9th April 2010 at 01:00

Diane Harley, a teacher at Meadowburn Primary in Bishopbriggs, was found dead alongside her husband in tragic circumstances last month. She was 47.

She entered the profession late in life, graduating from Glasgow Caledonian University with a BSc (Hons) in 2005 before going on to teacher-training at Jordanhill the following year.

Diane loved to teach. She was full of energy, good humour, laughter, enthusiasm, ideas and, most of all, fun. Her classrooms were always bright and cheerful and she enthused her pupils with a sense of excitement and adventure.

She also loved football. She transformed Meadowburn's teams, setting up a training programme, entering them into tournaments and sharing her enthusiasm for the game with the children. Her coaching was fair and firm. She was delighted when the teams won and gracious in defeat - well, at least, occasionally! Her ability to organise campaigns came to the fore last year when she managed to get both kits and publicity for the school teams through Kits for Kids tokens and a generous donation of strips from one of the parents.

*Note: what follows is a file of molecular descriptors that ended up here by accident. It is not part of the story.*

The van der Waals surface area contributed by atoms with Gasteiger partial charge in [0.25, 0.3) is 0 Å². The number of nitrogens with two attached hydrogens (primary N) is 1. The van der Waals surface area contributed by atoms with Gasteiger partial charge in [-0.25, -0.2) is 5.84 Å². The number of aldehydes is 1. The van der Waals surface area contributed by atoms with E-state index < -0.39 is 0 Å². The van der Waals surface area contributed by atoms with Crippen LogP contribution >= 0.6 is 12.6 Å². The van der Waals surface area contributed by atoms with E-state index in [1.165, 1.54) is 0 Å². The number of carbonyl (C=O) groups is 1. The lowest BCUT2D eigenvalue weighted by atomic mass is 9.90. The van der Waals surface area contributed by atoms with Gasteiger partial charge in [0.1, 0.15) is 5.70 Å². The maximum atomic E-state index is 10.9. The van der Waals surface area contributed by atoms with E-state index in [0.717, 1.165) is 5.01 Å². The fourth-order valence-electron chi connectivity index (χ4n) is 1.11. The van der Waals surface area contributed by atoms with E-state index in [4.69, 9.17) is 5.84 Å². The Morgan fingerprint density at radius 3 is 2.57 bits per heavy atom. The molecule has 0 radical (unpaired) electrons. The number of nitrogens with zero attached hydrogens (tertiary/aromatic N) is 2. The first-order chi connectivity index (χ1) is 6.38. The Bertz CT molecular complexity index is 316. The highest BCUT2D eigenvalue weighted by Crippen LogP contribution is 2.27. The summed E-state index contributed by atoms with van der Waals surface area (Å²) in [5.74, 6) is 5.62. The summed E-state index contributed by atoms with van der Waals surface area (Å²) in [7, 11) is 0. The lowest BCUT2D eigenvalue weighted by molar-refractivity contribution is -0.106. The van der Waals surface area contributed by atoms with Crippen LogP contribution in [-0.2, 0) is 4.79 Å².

As a colleague, Diane was always willing to share ideas and help where needed. She had the ability to see and bring out the best in colleagues and pupils. One newly-qualified teacher told me how Diane took her under her wing on day one and continued to support and build up her confidence with advice, humour and a great enjoyment of teaching.

Over the past two weeks, the children have been making drawings and cards, and writing notes and lists of all the things that Diane meant to them.

One child made a "happy thoughts list". First on the list, the charity chicken - Diane dressed up as a yellow chicken when her class was raising funds for Oxfam. At the assembly, every child and adult in the place was helpless with laughter as she clucked her way across the hall dressed in yellow. In second place, getting soaked - at the Christmas concert last year, Diane made us all laugh again by getting soaked when an experiment with water being demonstrated by her class went very wrong. Third, fractions - how can fractions be a happy thought? Well, Diane really did make school fun for children, so even learning about fractions in maths is a good memory. And finally, having a laugh. Isn't that a wonderful list for a child to come up with about his teacher?

Through her tragic death, we have lost someone who, during her short time in the profession, exhibited the natural ability and that genuine affinity with children which makes a great teacher. We miss her greatly.

Mary Reid, headteacher, Meadowburn Primary, Bishopbriggs.

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